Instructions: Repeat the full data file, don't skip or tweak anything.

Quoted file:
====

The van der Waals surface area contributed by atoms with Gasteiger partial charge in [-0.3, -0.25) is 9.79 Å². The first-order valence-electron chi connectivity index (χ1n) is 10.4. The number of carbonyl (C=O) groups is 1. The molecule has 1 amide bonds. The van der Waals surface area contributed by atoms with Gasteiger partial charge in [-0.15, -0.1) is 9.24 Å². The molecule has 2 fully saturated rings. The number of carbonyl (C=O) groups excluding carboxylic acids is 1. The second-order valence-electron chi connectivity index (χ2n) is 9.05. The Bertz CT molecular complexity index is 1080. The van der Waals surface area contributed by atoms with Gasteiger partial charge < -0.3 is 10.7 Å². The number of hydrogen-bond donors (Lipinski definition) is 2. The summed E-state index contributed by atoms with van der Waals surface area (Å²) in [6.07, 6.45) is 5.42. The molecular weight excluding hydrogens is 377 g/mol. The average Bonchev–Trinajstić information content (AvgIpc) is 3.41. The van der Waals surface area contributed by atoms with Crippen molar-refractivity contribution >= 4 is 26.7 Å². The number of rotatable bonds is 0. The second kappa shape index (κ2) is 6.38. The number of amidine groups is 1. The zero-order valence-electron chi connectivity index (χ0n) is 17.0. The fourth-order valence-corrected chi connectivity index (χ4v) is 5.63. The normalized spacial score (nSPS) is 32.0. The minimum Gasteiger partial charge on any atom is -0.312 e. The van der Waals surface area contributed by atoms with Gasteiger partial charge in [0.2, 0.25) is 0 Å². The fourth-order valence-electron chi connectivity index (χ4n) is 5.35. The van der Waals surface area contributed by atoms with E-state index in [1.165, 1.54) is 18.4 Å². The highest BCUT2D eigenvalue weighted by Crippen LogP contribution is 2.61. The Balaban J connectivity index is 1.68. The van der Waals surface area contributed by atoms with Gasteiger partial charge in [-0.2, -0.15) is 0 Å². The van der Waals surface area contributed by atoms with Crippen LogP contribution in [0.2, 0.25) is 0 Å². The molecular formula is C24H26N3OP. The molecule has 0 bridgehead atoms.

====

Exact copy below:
The van der Waals surface area contributed by atoms with Gasteiger partial charge in [-0.3, -0.25) is 9.79 Å². The first-order valence-electron chi connectivity index (χ1n) is 10.4. The number of carbonyl (C=O) groups is 1. The molecule has 1 amide bonds. The van der Waals surface area contributed by atoms with Gasteiger partial charge in [-0.15, -0.1) is 9.24 Å². The molecule has 2 fully saturated rings. The number of carbonyl (C=O) groups excluding carboxylic acids is 1. The second-order valence-electron chi connectivity index (χ2n) is 9.05. The Bertz CT molecular complexity index is 1080. The van der Waals surface area contributed by atoms with Gasteiger partial charge < -0.3 is 10.7 Å². The number of hydrogen-bond donors (Lipinski definition) is 2. The summed E-state index contributed by atoms with van der Waals surface area (Å²) in [6.07, 6.45) is 5.42. The molecular weight excluding hydrogens is 377 g/mol. The average Bonchev–Trinajstić information content (AvgIpc) is 3.41. The van der Waals surface area contributed by atoms with Crippen molar-refractivity contribution >= 4 is 26.7 Å². The number of rotatable bonds is 0. The second kappa shape index (κ2) is 6.38. The number of amidine groups is 1. The zero-order valence-electron chi connectivity index (χ0n) is 17.0. The fourth-order valence-corrected chi connectivity index (χ4v) is 5.63. The normalized spacial score (nSPS) is 32.0. The minimum Gasteiger partial charge on any atom is -0.312 e. The van der Waals surface area contributed by atoms with Gasteiger partial charge in [0.2, 0.25) is 0 Å². The fourth-order valence-electron chi connectivity index (χ4n) is 5.35. The van der Waals surface area contributed by atoms with E-state index in [1.165, 1.54) is 18.4 Å². The highest BCUT2D eigenvalue weighted by Crippen LogP contribution is 2.61. The Balaban J connectivity index is 1.68. The van der Waals surface area contributed by atoms with Gasteiger partial charge in [-0.2, -0.15) is 0 Å². The van der Waals surface area contributed by atoms with Crippen LogP contribution in [0.2, 0.25) is 0 Å². The molecular formula is C24H26N3OP. The molecule has 0 bridgehead atoms.